The spread of the devastating coronavirus has created alarm around the world, with the health and safety of the world’s populations obviously being the most important concern. There has also been significant anxiety about the disruptive impact of the virus on the global economy—and the market has reacted to that anxiety. This special report from Dun & Bradstreet, “Business Impact of the Coronavirus,” may help companies preparing disclosures get a better handle on the effects. In addition to closure of factories, retail stores and hospitality venues, as well as cancellation of travel plans and quarantines (and resulting unavailability) of employees, the report indicates that companies may need to consider the disruptive effects of the coronavirus on both product demand and supply— the potential hit to consumer demand, especially in locked-down parts of China, and the interruption to supply chains for raw materials and components.
Check out our new Cooley Alert: SEC Proposes to Modernize MD&A and Other Financial Disclosures. It’s a thrill from beginning to end and much more fun than watching the market these days.
A committee of law professors, led by John Coffee and Joshua Mitts, both of Columbia Law School, have submitted a petition for rulemaking with the rhythmic title, “Short and Distort,” concerning the practice of “negative activism”: as they describe it, a negative activist “opens a large short position; disseminates sometimes aggressive negative opinion about a public company (often stopping just short of factual falsehoods)…, which induces a panic and run on the stock price; and rapidly closes that position for a profit, prior to the stock price partially or fully rebounding.” In these scenarios, the short sellers do well, but the investing public—not so much.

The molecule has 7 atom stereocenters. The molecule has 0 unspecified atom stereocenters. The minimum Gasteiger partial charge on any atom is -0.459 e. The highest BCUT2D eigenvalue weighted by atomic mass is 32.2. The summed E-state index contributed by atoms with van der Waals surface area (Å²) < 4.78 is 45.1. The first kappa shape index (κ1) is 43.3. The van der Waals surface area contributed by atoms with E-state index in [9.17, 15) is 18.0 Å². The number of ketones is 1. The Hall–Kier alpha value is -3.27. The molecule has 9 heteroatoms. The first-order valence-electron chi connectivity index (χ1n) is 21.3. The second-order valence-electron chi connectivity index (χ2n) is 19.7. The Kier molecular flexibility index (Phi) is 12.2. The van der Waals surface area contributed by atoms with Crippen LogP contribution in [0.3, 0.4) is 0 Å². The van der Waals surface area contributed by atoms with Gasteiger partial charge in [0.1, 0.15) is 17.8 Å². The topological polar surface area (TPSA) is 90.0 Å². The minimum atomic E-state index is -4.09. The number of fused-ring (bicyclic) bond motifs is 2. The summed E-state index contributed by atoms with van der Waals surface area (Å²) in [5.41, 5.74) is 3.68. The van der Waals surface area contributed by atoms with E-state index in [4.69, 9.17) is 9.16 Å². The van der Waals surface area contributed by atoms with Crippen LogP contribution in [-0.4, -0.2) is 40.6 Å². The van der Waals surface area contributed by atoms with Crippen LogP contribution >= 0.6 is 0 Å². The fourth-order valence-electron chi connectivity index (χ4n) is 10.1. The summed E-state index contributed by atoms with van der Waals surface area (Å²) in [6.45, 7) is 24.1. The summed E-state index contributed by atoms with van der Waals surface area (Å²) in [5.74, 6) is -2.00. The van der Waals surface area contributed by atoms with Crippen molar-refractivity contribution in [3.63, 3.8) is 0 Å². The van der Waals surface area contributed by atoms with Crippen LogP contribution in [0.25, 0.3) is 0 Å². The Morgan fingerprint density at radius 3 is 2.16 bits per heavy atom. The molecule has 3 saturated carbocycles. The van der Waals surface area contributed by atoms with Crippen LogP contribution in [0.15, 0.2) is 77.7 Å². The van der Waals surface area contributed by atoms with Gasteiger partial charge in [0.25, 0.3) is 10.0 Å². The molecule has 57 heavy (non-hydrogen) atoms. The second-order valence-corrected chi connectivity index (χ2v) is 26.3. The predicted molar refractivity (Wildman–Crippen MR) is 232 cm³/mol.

The SEC has just settled an action against Diageo PLC, a producer of liquor, wine and beer, for failure to disclose known trends and uncertainties. Diageo’s omission resulted in materially misleading disclosures regarding its financial results and material inflation of key performance indicators—organic net sales growth and organic operating profit growth. It’s worth noting that the SEC has not been reluctant to take enforcement action against companies that have misled investors by inflating KPIs, such as subscriber counts, revenue-per-subscriber, number of vehicles sold monthly, net new customers added, backlog and now organic net sales growth and organic operating profit growth. These types of metrics—typically outside of the financial statements—are metrics on which investors and analysts often rely to assess performance, and companies have been held to account if their presentations are materially inaccurate or misleading or the related controls are inadequate.
The SEC’s recent proxy proposals—both the proposal related to proxy advisory firms (see this PubCo post) and the proposal related to Rule 14a-8 shareholder proposals (see this PubCo post)—have been hit hard by the critics. Even the SEC’s own Investor Advisory Committee piled on, ultimately recommending that the SEC consider a do-over. (See this PubCo post.) To the defense comes SEC Commissioner Elad Roisman, who has been honchoing these proposals at the SEC.
In a public statement issued today, SEC Chair Jay Clayton, Corp Fin Director Bill Hinman, SEC Chief Accountant Sagar Teotia and PCAOB Chairman William D. Duhnke III provided guidance regarding the impact of the coronavirus on financial reporting and audit quality, as well as the potential availability of regulatory relief. The statement arose out of the recent continuing dialogue between these officials and the senior leaders of the largest U.S. audit firms regarding difficulties in connection with conducting audits in emerging markets.
It’s not just BlackRock’s CEO that has words for companies. Cyrus Taraporevala, the CEO of State Street Global Advisers, another large asset manager, has recently sent his own letter to company boards cautioning that SSGA’s engagement on sustainability this year will also include the possibility of a proxy vote against directors “to press companies that are falling behind and failing to engage.” While directors can play a vital role in catalyzing action on ESG matters, SSGA recognizes that, in many ways, our understanding of ESG is still in its early stages, making board oversight of ESG something of a challenge. To help demystify sustainability for directors, SSGA has developed a framework intended to provide a roadmap for boards—where to begin—in conducting oversight of sustainability as a strategic and operational issue.